As California prepares to vote on the reinstatement of affirmative action in public colleges, a very valuable discussion is playing out about dismal racial representation in our schools that is particularly evident at UCs. And as we continue to analyze how we can combat this problem, it’s worth taking a look at how UCs have handled a similar initiative: accessibility for low-income students. In the face of steeply mounting college tuition over the last few decades the nation, the University of California has stood out for its investment in outreach to low-income students. Across the nation, few if any institutions of comparable academic standing to the UCs have been as accommodating to low-income students. There are schools that serve more low-income students, but they are often neglected and lack the resources of more prestigious institutions. The unique accomplishment of the UCs is in placing low-income students in world-class facilities at a greater rate than any other comparable school.
To understand the significance of the UCs commitment to socioeconomic diversity, you have to look at their accomplishments academically. [U.S. News, the publisher of the most widely used college ranking, ranks five UCs in the top 10 public universities.](link:https://www.usnews.com/best-colleges/rankings/national-universities/top-public) On the same list, UCs outperform private school titans like NYU, Georgetown, and USC while being just three spots away from Ivy League member Cornell. In terms of research, outcomes, and prestige, the UCs rub shoulders with the top private schools and have become a model for other state educational systems to take after. But beyond the showy accolades, less attention has been paid to how UCs have made themselves into first-rate academic institutions with an economically diverse student body totally unlike their peers.
In 2017, [the New York Times published a jaw-dropping report](link: https://www.nytimes.com/interactive/2017/01/18/upshot/some-colleges-have-more-students-from-the-top-1-percent-than-the-bottom-60.html) on the socioeconomic background of students at every university and college in the country. They measured two things: how many students at these institutions came from families in the top 1% of household income (more than $630,000) and how many students came from families in the bottom 60% of household income (less than $65,000).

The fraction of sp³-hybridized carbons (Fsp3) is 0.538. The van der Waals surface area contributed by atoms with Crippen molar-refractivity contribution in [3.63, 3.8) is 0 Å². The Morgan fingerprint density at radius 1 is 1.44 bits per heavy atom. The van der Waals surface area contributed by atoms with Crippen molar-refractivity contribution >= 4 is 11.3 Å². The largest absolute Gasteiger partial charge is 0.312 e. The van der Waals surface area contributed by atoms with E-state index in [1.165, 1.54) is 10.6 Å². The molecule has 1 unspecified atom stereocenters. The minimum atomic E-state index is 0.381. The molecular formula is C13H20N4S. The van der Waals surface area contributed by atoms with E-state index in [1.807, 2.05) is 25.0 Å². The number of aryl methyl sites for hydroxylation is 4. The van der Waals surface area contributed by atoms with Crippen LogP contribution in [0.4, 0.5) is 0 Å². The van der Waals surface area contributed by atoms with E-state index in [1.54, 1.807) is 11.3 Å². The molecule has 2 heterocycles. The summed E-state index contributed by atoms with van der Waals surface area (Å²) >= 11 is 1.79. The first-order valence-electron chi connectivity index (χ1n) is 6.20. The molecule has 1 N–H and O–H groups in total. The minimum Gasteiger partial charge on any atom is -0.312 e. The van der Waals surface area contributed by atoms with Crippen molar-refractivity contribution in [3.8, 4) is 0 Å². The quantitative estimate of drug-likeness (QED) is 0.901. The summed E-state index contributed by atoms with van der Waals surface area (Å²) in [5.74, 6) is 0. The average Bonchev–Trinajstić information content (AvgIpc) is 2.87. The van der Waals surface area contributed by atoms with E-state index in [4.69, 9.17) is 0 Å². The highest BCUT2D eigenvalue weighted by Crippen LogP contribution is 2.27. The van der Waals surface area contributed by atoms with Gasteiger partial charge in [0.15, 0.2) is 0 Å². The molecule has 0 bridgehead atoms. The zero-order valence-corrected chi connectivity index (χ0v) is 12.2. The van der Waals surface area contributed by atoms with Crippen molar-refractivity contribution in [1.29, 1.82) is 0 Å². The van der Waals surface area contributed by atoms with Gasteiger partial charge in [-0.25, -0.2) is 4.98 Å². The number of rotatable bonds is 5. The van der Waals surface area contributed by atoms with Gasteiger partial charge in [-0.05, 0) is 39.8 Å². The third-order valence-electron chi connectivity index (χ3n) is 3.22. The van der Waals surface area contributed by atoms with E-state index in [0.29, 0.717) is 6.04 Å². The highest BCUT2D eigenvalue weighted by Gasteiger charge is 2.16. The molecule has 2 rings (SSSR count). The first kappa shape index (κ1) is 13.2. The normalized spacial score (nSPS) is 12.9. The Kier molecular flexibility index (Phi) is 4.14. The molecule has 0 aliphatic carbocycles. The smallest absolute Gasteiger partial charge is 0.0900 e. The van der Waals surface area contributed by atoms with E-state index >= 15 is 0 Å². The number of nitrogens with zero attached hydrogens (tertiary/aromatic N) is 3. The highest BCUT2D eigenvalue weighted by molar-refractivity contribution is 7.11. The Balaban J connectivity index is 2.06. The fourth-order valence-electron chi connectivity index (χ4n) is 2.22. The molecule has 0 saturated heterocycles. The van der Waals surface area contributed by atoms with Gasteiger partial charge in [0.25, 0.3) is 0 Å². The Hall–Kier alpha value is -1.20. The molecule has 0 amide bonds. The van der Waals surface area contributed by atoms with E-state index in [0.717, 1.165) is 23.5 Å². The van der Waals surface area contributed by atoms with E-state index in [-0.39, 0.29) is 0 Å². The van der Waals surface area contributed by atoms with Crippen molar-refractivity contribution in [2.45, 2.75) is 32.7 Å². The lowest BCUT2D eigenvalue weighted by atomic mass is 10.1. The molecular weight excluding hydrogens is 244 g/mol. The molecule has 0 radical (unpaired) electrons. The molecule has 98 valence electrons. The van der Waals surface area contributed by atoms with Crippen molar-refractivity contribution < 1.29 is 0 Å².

Most elite institutions performed about how you would expect from their reputation. At Yale, 18.7% of their students come from the top 1% of household income. Only 16.3% of students came from the bottom 60%. The small private school the Washington University in St. Louis, which has a tuition of more than $54,000, displayed the greatest disparity, taking 21.7% of its students from the top 1% and only 6.1% from the bottom 60%.
These ratios are unsurprising for many of us and represent an unfortunate reality that has persisted in American higher education for centuries. It is tempting to conclude that access to elite higher education is dominated by the wealthy and anyone else who manages to sneak in had to work twice as hard for half the recognition.
At the UCs, however, another story is told. For UCLA, 4.1% of their students come from the top 1% and 33.5% come from the bottom 60%. At UC Berkeley, 3.8% come from the top 1% and 29.7% come from the bottom 60%.
These differences perhaps come with the territory of being large public colleges. UCLA has more than 30,000 undergraduate students compared to Yale’s fewer than 6,000. Accepting more students naturally brings the student population closer to the average student. But this would mean other large public colleges should carry similar numbers to the UCs – and that is not the case. At the University of Michigan, a comparable university of about 30,000 students, 9.3% of students come from the top 1% with 16.5% coming from the bottom 60%. While these numbers are more accommodating than elite private institutions, they pale in comparison to the UCs. Michigan has more than twice the number of students from the 1% than UCLA and fewer than half the students from the bottom 60%. We see similar results at the University of Virginia: 8.5% from the top 1% and 15% from the bottom 60%.